Last year I was walking along a beach towards a Martello tower, when I saw a figure perched on its rim. Was it standing guard or threatening to jump? Moving closer, I realised it would never have to decide. The sculpture on the tower is one of five placed by Antony Gormley around the country in 2015. Commissioned by the Landmark Trust, Gormley’s project – LAND – continues his lifelong investigation of what we mean by ‘figure’.

Gormley says he is not interested in representation. Since the early 1980s his sculpture has taken the body for its subject, first as an absence – sheets of lead enclosing the body’s space, or the shape of his own form eaten out of stacked slices of bread – and then as a solid presence, in iron or clay. In recent years Gormley’s bodies have become increasingly porous, as insights from Buddhism and quantum physics suggest to him the interconnectedness of matter and the permeability of the skin. He continues to use his own body to produce his figures, but this is not self-portraiture: Gormley uses his own frame to restrict, rather than amplify, any individuated personality in his work. His original lead cases had, he explained, ‘the same relationship to my body as a violin case to a violin… not a representation of my body, but a case around the space that I occupied’. The result is a form we recognise as a body, but not any particular body. If austere, this absence of features or individuation is also generous: the viewer’s attention fills the void left by the sculpture’s anonymity, projecting onto it for the duration of their focus their own identity and concerns.

Gormley Land

Represented persons, then, ask for particular identification; anonymous figures invite contemplation. Gormley, who had a Catholic upbringing, accepts that his work is ‘in dialogue with sacred sculpture’. For example, Jacob Epstein’s alabaster Elemental (1932), a figure inspired by early African burial sculpture, carried for a young Gormley an ‘extraordinary punch’ by virtue of its abstracted features. He was equally affected by the haniwa terracottas of Kofun-era Japan, stony-faced warriors standing foursquare, who were buried with the dead – still sculptures marking the body’s final stillness. (Haniwa figures also inspired the Japanese modernist sculptor Isamu Noguchi, with whom Gormley spent time in New York.) For Gormley, whose work is ‘a-religious’, the only ritual is an openly defined contemplation, but like the sculptors of haniwa he recognises that the figure, still and blank, can conjure up an aura of the sacred. ‘Any body when it accepts stasis consciously becomes hieratic’.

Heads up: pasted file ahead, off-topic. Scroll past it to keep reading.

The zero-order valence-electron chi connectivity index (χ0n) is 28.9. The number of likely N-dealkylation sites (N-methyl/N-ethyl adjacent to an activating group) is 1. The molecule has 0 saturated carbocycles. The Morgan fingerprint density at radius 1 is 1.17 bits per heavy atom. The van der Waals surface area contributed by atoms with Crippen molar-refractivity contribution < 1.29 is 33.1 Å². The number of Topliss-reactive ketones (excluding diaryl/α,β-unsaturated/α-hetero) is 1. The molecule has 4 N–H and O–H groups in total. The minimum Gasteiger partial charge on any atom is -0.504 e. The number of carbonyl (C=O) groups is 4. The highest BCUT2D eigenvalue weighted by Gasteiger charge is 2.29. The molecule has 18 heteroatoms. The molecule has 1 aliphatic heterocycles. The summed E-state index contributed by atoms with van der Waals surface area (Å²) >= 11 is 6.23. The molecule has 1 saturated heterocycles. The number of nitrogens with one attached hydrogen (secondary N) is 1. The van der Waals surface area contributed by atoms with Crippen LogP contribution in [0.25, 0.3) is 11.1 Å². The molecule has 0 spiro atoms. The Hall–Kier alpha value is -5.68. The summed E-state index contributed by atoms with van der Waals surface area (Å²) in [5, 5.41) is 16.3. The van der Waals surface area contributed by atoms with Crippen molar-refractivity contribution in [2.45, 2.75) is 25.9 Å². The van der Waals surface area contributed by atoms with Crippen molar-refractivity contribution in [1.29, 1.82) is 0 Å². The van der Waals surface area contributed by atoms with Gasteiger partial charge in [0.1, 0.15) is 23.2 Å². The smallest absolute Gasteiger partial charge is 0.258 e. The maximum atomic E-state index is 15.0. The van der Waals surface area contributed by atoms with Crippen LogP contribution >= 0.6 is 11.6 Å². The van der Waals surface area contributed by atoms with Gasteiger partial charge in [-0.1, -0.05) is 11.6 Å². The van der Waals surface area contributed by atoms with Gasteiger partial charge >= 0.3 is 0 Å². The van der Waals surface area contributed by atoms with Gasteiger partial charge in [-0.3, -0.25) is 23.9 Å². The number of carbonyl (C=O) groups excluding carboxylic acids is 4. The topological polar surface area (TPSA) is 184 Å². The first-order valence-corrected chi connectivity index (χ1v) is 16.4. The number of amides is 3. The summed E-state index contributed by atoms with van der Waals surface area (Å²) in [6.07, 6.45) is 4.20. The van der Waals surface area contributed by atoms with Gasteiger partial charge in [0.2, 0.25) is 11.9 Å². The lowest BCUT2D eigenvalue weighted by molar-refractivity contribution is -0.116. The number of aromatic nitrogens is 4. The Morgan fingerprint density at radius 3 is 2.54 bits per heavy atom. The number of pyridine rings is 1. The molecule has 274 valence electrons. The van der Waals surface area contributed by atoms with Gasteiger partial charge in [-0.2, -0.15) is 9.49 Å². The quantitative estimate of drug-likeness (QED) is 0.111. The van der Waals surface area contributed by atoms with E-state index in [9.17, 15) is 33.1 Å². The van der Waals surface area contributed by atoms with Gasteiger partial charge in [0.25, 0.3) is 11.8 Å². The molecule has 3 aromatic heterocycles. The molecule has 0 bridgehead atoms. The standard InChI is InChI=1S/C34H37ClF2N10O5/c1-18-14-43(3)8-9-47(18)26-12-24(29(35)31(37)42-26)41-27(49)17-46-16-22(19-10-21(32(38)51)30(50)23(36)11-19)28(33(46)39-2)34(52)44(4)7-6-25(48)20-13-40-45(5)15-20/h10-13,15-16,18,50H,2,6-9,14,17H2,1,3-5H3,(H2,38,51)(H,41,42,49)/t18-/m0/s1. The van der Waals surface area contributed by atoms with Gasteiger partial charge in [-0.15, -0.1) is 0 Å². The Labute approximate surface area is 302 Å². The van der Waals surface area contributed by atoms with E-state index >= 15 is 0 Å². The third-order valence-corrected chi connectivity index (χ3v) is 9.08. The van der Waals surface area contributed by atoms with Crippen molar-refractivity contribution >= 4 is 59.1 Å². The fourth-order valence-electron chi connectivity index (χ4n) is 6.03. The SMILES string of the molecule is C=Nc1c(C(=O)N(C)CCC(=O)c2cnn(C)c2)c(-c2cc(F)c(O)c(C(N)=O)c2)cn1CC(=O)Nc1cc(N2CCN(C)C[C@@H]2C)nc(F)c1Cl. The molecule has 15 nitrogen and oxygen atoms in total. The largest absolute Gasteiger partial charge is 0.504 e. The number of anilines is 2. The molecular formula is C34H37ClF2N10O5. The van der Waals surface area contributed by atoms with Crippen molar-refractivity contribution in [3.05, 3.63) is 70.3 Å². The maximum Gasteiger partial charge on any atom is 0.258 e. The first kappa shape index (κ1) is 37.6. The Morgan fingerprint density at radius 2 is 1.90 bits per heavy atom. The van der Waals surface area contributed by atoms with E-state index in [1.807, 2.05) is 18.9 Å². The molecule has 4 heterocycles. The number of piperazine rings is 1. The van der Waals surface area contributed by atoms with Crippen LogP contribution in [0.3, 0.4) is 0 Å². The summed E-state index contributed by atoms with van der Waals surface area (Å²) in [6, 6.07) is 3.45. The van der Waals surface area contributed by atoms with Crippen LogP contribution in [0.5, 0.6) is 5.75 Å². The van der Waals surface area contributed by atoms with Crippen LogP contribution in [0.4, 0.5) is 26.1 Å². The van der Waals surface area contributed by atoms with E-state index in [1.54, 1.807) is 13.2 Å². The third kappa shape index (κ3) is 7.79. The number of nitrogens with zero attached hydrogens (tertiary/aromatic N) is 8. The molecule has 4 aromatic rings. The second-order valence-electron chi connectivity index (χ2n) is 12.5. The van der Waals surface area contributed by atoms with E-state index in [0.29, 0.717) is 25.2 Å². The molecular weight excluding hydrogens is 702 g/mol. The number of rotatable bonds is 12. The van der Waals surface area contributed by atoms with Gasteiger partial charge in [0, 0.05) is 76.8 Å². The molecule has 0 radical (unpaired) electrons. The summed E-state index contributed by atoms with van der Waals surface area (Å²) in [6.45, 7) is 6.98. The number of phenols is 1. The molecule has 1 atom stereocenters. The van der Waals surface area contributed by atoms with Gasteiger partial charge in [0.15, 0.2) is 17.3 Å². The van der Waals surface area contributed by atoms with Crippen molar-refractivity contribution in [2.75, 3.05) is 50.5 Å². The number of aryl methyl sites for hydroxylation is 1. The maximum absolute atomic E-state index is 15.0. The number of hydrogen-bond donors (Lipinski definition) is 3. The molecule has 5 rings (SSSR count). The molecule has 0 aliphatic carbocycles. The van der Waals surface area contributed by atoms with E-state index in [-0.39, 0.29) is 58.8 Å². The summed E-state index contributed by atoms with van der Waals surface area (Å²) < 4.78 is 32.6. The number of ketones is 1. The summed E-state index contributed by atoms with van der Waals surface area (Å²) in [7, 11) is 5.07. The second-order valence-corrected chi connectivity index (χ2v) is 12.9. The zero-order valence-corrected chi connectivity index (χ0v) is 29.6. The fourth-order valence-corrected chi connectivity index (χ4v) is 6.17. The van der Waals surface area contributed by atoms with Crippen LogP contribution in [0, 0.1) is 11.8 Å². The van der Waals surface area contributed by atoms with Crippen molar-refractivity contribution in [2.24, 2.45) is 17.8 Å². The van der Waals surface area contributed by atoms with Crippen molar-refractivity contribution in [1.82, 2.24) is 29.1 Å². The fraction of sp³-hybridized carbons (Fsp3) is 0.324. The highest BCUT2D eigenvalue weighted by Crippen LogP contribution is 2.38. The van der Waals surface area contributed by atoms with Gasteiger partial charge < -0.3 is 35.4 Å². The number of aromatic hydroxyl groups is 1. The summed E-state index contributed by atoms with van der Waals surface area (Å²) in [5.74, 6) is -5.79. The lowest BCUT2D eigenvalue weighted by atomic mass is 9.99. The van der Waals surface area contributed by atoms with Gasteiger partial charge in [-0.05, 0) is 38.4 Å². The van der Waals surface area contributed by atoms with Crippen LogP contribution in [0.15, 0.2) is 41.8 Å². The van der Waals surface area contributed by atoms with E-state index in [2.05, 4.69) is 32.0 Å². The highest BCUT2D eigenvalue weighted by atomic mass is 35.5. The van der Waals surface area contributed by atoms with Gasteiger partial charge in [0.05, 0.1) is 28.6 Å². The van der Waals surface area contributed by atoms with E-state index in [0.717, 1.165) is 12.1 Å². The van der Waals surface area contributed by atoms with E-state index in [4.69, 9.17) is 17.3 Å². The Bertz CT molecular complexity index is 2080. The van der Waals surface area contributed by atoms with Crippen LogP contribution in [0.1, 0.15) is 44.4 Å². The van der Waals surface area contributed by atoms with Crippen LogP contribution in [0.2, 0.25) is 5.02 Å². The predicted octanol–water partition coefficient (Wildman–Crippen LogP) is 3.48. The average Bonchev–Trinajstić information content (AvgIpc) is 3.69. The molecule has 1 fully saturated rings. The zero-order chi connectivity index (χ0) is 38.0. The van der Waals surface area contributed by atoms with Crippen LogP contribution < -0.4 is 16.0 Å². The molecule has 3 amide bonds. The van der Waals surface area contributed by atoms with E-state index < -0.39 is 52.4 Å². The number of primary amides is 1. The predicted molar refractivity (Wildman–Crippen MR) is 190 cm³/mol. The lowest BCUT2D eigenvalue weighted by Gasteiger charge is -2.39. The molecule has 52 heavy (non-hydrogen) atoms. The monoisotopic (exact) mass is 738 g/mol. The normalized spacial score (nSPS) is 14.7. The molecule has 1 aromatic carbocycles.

In LAND, however, Gormley endeavours to move beyond an aesthetic of total stillness. Most obviously, the work is temporary, as the sculptures will leave their stations in May 2016. Gormley also draws our attention to the situation of all five figures by bodies of water, the most intuitive emblem of flux, shift, ebb and flow. The Landmark Trust exists because human buildings – for Gormley, social extensions of the body – change over time: in order to preserve the past, the Trust renovates and renews dilapidated buildings so that once more they can be meaningfully inhabited. Yet the eloquence of LAND is also political: the figure in Warwickshire takes its stand at a former canal worker’s cottage, looking over a body of water created for an industry that no longer exists. Like Gormley’s most famous figure, the Angel of the North near Gateshead, it meditates on the collective history of places threatened by post-industrial amnesia.


‘And so it is the figure’, begins Jeremy Prynne’s poem ‘East South East’, ‘gleaming on the path’. Prynne describes an encounter on the road. ‘Coming from Hitchin’, a town thirty miles south of Cambridge (where Prynne lives), the speaker spots a figure ‘on the A602’ drenched in ‘incessant’ rain. It’s ‘night’, and in ‘light pleating the rain’ – perhaps the beam of a car’s headlights – the figure appears more as an outline or silhouette than an individuated person. There is ‘no/conversation’, but the lack of engagement allows the speaker, and us, to ‘shine in our neglect’. Prynne’s poem employs ‘figure’ primarily to describe a rain-abstracted person, but the alternative meaning of a ‘figure’ – a linguistic or poetic trope – resonates within and beyond the poem. If people are ‘figures’ in the sense of bodies or persons, are they any more real than the ‘figures’ that populate the world of poetry?